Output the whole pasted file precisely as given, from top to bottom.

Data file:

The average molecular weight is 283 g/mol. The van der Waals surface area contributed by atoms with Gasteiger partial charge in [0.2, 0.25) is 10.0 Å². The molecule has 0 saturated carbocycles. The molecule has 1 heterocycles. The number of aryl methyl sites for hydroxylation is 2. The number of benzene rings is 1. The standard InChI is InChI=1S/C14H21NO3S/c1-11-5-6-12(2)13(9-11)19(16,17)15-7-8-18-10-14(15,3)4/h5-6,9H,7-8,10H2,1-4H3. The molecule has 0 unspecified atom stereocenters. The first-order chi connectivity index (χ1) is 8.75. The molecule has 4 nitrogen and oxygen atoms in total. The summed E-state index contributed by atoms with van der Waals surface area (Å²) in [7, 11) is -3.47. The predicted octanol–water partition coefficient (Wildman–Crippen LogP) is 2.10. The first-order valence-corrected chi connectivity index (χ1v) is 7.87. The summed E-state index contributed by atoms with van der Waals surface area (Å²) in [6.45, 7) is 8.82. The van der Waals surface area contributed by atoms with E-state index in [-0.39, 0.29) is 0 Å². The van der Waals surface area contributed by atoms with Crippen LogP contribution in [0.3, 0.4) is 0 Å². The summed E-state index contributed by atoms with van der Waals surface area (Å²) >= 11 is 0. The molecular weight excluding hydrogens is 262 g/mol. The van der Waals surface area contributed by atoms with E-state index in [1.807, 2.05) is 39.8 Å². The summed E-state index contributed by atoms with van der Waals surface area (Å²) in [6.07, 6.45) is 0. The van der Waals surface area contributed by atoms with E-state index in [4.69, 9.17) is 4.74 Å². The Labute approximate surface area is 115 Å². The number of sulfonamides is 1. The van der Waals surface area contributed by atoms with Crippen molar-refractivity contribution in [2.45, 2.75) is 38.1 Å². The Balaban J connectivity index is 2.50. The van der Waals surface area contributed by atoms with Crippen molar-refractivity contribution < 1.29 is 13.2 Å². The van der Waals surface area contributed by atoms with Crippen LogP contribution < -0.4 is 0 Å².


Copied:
The average molecular weight is 283 g/mol. The van der Waals surface area contributed by atoms with Gasteiger partial charge in [0.2, 0.25) is 10.0 Å². The molecule has 0 saturated carbocycles. The molecule has 1 heterocycles. The number of aryl methyl sites for hydroxylation is 2. The number of benzene rings is 1. The standard InChI is InChI=1S/C14H21NO3S/c1-11-5-6-12(2)13(9-11)19(16,17)15-7-8-18-10-14(15,3)4/h5-6,9H,7-8,10H2,1-4H3. The molecule has 0 unspecified atom stereocenters. The first-order chi connectivity index (χ1) is 8.75. The molecule has 4 nitrogen and oxygen atoms in total. The summed E-state index contributed by atoms with van der Waals surface area (Å²) in [7, 11) is -3.47. The predicted octanol–water partition coefficient (Wildman–Crippen LogP) is 2.10. The first-order valence-corrected chi connectivity index (χ1v) is 7.87. The summed E-state index contributed by atoms with van der Waals surface area (Å²) in [6.45, 7) is 8.82. The van der Waals surface area contributed by atoms with E-state index in [-0.39, 0.29) is 0 Å². The van der Waals surface area contributed by atoms with Crippen LogP contribution in [0.3, 0.4) is 0 Å². The summed E-state index contributed by atoms with van der Waals surface area (Å²) >= 11 is 0. The molecular weight excluding hydrogens is 262 g/mol. The van der Waals surface area contributed by atoms with E-state index in [1.807, 2.05) is 39.8 Å². The summed E-state index contributed by atoms with van der Waals surface area (Å²) in [6.07, 6.45) is 0. The van der Waals surface area contributed by atoms with E-state index in [4.69, 9.17) is 4.74 Å². The Labute approximate surface area is 115 Å². The number of sulfonamides is 1. The van der Waals surface area contributed by atoms with Crippen molar-refractivity contribution in [2.45, 2.75) is 38.1 Å². The Balaban J connectivity index is 2.50. The van der Waals surface area contributed by atoms with Crippen molar-refractivity contribution < 1.29 is 13.2 Å². The van der Waals surface area contributed by atoms with Crippen LogP contribution < -0.4 is 0 Å².